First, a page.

For the original version of this piece online, including
links to relevant websites and documents:
Official press release on the JibJab victory:
"Ten Songs of Woody Guthrie," published in 1945:
E-voting on Trial in Maryland - Stand Up for Voting Integrity!
This week marks an important stepping-stone for ensuring election integrity in Maryland. Voters are taking the stand in Schade vs. Maryland State Board of Elections, et al., a court case that calls into question the legality of paperless voting machines under Maryland law, which requires paper ballots.
The hearing, which began yesterday morning and will continue through Friday, is taking place at the Anne Arundel County Circuit Court at 7 Church Circle in Annapolis, Maryland. Among the witnesses are the computer security experts who authored state-commissioned reports concluding that the electronic voting machines in question contain "significant" security vulnerabilities and are at a "high risk of compromise."
"Once the facts are known, the court will understand why the public does not want to use these machines in November," said Linda Schade, plaintiff and co-founder of TrueVoteMD.org. "A democracy cannot function without the confidence of its citizens. I hope the court understands this and acts accordingly."
EFF encourages advocates for secure, auditable voting to show their support by attending the hearings. Please note that it is important to dress appropriately and observe strict decorum to demonstrate respect for the court.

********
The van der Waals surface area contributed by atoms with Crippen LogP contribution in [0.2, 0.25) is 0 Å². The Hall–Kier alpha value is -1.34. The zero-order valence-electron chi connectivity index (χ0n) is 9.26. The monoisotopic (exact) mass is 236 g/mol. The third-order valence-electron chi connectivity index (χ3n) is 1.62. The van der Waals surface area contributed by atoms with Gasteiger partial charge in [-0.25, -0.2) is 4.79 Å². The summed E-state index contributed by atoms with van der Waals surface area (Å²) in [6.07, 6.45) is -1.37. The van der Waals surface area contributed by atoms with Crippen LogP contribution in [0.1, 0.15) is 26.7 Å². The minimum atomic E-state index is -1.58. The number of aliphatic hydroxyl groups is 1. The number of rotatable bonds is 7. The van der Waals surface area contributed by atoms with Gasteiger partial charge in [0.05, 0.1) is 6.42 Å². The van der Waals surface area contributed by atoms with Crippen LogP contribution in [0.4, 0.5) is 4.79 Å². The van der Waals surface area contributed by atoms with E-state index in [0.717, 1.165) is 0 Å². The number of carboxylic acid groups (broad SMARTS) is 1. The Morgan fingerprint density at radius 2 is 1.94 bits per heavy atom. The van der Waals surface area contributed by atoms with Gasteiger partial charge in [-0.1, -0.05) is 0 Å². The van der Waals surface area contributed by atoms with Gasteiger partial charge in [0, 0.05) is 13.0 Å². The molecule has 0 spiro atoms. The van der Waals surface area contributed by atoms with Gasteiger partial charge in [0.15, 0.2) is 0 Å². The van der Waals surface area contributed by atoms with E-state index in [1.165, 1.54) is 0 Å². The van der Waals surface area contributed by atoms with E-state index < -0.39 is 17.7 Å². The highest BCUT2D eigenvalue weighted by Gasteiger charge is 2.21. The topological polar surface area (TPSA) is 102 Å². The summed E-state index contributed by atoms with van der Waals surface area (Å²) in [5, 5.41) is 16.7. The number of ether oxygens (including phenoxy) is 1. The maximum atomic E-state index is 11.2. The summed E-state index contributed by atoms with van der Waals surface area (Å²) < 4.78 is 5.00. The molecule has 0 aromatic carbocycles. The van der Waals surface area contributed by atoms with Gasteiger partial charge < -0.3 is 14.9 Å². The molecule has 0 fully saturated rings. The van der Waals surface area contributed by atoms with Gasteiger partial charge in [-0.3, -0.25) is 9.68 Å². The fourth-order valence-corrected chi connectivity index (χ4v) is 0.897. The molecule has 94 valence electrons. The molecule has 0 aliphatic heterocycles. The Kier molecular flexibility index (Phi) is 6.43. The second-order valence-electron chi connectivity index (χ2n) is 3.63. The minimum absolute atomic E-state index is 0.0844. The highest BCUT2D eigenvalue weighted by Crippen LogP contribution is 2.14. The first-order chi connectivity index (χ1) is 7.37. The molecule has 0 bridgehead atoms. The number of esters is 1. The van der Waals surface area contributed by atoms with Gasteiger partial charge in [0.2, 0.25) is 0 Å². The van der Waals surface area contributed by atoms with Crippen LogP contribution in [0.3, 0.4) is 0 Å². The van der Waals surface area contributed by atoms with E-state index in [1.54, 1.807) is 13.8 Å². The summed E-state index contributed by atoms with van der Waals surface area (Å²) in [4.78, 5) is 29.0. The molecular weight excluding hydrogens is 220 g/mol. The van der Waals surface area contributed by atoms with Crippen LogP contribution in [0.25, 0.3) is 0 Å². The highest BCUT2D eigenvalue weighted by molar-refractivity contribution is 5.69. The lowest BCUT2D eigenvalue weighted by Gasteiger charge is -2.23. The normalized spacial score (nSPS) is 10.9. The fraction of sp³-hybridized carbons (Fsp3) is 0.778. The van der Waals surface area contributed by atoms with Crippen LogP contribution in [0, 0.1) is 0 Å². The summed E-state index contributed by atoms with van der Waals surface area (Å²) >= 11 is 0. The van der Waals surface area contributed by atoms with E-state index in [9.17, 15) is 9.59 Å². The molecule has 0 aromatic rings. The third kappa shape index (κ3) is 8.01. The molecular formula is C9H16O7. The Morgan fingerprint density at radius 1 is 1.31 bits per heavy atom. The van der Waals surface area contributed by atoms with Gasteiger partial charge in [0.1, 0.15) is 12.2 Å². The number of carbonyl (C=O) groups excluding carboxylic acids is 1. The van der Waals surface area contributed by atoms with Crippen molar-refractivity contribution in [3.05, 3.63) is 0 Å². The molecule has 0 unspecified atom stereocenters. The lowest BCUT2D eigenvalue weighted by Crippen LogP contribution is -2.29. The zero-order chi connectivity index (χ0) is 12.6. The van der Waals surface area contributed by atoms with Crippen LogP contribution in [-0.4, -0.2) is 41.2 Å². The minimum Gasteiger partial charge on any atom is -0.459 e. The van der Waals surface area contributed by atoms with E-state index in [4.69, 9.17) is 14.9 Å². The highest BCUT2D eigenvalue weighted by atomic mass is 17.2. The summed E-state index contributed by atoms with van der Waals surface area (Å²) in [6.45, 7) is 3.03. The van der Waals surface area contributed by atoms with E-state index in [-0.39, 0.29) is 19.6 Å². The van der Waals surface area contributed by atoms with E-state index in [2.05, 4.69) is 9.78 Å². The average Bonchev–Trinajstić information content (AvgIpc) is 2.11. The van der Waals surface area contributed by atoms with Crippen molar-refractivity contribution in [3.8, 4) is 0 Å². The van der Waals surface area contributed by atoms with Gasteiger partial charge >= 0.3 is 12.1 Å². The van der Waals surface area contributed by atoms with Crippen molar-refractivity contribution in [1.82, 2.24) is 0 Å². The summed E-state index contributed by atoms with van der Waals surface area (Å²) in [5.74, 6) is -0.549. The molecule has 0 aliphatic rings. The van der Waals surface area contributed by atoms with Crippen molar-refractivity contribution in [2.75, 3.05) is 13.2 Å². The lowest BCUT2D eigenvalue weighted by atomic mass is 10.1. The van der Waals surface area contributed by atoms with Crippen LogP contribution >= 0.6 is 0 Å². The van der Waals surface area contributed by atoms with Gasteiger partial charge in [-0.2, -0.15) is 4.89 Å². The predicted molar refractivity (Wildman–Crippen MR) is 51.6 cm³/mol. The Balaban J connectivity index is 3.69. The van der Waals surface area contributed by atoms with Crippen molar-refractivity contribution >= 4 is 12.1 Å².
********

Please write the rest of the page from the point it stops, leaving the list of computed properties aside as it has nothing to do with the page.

More about electronic voting: http://www.eff.org/Activism/E-voting/
"Md. Machines Seek Vote of Confidence":
(Registration unfortunately required.)
"Trial Begins In Challenge to Electronic Voting Machines":
EFF Court Docket: What's Next?
EFF is directly involved in several cases that are likely to be decided within the next several months. Read on to learn about two cases in which we're fighting the misuse of copyright law as a tool to crush competition and standing up for the right to "reverse engineer" for interoperability - a cornerstone of innovation.
Lexmark v. Static Control Components
This case demonstrates one of the absurdities of the anti-circumvention clause in the Digital Millennium Copyright Act (DMCA), which Congress intended to thwart mass copyright infringement on the Internet. Lexmark is a printer manufacturer that wants to force customers to buy only (expensive) Lexmark toner to refill their Lexmark printers. To accomplish this, the company programmed the printers to require a digital "handshake" with cartridges, so that only authorized (read Lexmark) cartridges could be used. When Static Control Components started selling chips that allowed other companies to refill used cartridges and make them interoperable with Lexmark printers, Lexmark sued under the DMCA. EFF argues that 1.) Static Control did not circumvent access controls, and 2.) manufacturers should not be able to use the law to thwart interoperability with their products because reverse engineering is protected fair use of copyrighted programs. We won the lower court decision, and Static has appealed its case to the Sixth Circuit.
Chamberlain Group v. Skylink Technologies